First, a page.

In the IIHF, a hit to the head will result in at least 12 minutes in penalties, and as much as a match penalty. But, you being the good hockey fans you are already knew that, right? In the NHL, no such rule exists. How is that possible when so many other full contact sports explicitly forbid it?
In the NFL, a player receives a 15 yard penalty for a hit to the head of an opponent. In rugby, a player may only tackle another player at or below the waist. The National Lacrosse League limits checking to below the shoulders and above the waist. Even roller derby, a women’s sport that has all the bodychecking that women’s hockey SHOULD have, gets pretty specific about where you can hit another player.
5.2 CONTACT ZONES
Contact between opponents is limited to legal blocking zones and legal target zones.
5.2.1 Legal Target Zones—a skater may be hit in the following locations:
220.127.116.11 The arms and hands
18.104.22.168 The chest, front and side of the torso
22.214.171.124 The hips
126.96.36.199 The upper thigh (including the inner portion)
188.8.131.52 The mid thigh
5.2.2 Illegal Target Zones—for safety reasons, a skater must not be hit in the following
184.108.40.206 Anywhere above the shoulders
220.127.116.11 On the back of the torso, back of the booty or back of the thigh
18.104.22.168 Below the mid-thigh
5.2.3 Legal Blocking Zones—apply to the body parts of the skater performing a block.
Skaters may initiate contact with the following parts of the body:
22.214.171.124 The arm from the shoulder to the elbow
126.96.36.199 The torso
188.8.131.52 The hips and booty
184.108.40.206 The mid and upper thigh
5.2.4 Illegal Blocking Zones—apply to the body parts of the skater performing a block.
220.127.116.11 Elbows, see Section 6.2 for restrictions on use.
18.104.22.168 Forearms/Hands, see Section 6.3 for restrictions on use.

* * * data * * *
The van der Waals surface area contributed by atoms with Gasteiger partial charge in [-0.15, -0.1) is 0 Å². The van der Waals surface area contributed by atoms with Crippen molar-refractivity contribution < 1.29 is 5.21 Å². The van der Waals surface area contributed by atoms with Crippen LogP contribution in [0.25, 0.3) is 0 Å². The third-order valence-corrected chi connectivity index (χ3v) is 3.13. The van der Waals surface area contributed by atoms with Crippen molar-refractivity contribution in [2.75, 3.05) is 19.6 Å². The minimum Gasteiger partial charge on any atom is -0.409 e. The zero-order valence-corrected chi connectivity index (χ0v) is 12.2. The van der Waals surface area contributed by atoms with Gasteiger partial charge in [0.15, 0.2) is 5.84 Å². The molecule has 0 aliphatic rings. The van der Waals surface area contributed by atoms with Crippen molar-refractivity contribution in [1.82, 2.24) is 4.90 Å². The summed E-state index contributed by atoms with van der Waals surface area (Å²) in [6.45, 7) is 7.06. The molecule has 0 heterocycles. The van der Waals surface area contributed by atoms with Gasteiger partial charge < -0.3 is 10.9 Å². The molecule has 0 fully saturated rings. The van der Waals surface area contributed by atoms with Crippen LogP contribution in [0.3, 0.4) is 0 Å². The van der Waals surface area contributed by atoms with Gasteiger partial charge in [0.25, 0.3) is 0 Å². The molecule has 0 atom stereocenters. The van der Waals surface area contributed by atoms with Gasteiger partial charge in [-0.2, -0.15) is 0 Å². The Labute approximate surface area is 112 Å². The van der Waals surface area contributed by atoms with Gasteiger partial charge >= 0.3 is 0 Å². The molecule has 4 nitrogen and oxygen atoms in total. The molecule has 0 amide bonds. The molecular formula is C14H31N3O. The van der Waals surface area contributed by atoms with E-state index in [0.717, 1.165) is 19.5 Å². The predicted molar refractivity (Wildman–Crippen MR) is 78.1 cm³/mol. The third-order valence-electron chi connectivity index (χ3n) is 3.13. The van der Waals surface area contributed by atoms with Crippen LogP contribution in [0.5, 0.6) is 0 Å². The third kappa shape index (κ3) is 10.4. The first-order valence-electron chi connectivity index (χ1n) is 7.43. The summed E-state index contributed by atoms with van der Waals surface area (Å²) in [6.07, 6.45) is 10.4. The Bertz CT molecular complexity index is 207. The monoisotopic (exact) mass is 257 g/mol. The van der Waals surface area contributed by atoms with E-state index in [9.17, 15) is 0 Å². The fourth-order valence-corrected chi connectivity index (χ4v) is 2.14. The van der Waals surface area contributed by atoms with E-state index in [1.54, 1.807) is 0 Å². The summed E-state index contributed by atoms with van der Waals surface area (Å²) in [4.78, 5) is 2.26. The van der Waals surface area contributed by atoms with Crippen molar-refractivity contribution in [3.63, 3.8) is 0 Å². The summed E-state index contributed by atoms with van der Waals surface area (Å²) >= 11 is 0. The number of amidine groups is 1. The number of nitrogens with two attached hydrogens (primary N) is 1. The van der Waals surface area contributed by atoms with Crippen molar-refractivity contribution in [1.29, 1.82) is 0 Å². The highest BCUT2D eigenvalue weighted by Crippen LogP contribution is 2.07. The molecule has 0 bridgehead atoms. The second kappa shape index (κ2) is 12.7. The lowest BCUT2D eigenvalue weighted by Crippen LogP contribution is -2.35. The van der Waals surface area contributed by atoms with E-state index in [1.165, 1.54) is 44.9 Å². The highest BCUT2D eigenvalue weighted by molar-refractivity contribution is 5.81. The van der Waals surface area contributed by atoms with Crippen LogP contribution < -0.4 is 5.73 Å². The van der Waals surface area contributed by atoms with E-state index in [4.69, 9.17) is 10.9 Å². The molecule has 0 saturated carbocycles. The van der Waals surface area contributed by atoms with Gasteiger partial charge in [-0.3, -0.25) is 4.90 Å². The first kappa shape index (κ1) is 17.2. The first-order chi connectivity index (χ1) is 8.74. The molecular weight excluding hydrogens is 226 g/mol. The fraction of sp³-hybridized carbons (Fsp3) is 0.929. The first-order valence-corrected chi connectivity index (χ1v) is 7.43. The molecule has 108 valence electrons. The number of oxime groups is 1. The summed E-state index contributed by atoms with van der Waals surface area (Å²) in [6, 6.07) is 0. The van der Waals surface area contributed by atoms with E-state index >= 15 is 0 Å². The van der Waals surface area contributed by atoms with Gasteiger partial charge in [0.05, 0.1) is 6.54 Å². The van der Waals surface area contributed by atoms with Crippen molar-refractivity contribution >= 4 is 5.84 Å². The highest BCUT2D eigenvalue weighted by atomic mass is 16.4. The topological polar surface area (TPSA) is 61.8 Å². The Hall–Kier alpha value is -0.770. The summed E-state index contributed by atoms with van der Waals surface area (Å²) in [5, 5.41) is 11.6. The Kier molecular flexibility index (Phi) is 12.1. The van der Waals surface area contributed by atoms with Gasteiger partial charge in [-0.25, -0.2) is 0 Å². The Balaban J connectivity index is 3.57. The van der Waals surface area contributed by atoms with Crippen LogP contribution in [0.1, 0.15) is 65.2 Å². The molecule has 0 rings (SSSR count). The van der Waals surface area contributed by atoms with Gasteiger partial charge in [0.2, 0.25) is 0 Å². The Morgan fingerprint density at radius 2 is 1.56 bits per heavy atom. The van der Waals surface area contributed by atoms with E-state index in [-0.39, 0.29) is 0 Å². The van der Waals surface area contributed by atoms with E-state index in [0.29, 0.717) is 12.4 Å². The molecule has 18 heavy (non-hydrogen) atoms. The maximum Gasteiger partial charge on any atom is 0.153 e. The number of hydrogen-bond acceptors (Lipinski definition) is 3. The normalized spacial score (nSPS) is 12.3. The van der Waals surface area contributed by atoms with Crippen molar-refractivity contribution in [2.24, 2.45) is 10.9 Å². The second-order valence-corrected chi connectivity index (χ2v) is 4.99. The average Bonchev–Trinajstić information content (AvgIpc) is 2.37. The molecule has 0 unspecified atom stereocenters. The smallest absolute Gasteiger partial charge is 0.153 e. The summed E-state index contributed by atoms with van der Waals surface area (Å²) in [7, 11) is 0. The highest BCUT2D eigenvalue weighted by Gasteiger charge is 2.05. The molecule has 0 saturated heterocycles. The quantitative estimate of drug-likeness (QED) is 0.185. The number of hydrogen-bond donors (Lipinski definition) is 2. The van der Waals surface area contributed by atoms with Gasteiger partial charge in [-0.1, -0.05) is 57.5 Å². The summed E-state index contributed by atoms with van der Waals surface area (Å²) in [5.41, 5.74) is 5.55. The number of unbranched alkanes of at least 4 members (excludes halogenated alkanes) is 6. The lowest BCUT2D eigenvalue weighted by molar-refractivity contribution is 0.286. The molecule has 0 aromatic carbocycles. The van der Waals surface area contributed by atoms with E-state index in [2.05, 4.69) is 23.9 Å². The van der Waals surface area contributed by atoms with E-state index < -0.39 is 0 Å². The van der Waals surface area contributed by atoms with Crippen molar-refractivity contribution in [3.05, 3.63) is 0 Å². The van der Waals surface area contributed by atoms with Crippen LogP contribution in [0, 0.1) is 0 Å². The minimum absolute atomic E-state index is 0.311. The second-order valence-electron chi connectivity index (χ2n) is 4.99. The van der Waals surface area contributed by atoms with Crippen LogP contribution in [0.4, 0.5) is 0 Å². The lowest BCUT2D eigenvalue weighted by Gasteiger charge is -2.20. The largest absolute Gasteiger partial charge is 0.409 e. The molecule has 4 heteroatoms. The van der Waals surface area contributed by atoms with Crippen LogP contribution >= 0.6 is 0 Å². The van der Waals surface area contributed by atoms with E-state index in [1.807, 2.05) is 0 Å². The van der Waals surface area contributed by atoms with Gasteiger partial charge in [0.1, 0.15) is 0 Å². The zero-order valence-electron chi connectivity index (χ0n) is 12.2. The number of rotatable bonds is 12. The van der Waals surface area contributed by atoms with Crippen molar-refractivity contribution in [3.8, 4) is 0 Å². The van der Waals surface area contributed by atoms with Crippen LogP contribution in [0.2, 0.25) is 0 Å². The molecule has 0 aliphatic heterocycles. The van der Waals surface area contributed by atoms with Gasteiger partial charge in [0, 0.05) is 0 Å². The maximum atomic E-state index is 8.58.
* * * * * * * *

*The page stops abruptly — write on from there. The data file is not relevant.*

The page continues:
22.214.171.124 The head may not be used to block.
126.96.36.199 Below the mid thigh
That is one hell of a long list of ways to to hit another derby skater. Does the NHL need all this? No, but it does help illustrate how little attention they give this issue while others go to great lengths to prevent it.
If so many other sports have these kinds of rules in place to protect their participants, then why can’t the NHL? Without this sort of protection in place, the league is (rightfully) ridiculed after every single one of these incidents as fans wonder aloud if any punishment will be served.
The NHL needs to wake up and make it clear that hits to the head will not be tolerated, intentional or not. The argument floating around that only certain hits to the head deserve suspensions is a crock. Just like high sticking, intent shouldn’t be a factor. If you hit a guy in the head, you sit. End of discussion.
Oh, by the way, the WFTDA earns extra credit for using the term “booty” in their official rules. Any rule the NHL enacts that includes the term “booty” will most likely be nicknamed The Rob Blake Rule.
Oh, and one more thing, if your city has a roller derby league, go see a bout. As a hockey fan, you’ll probably love every minute of it.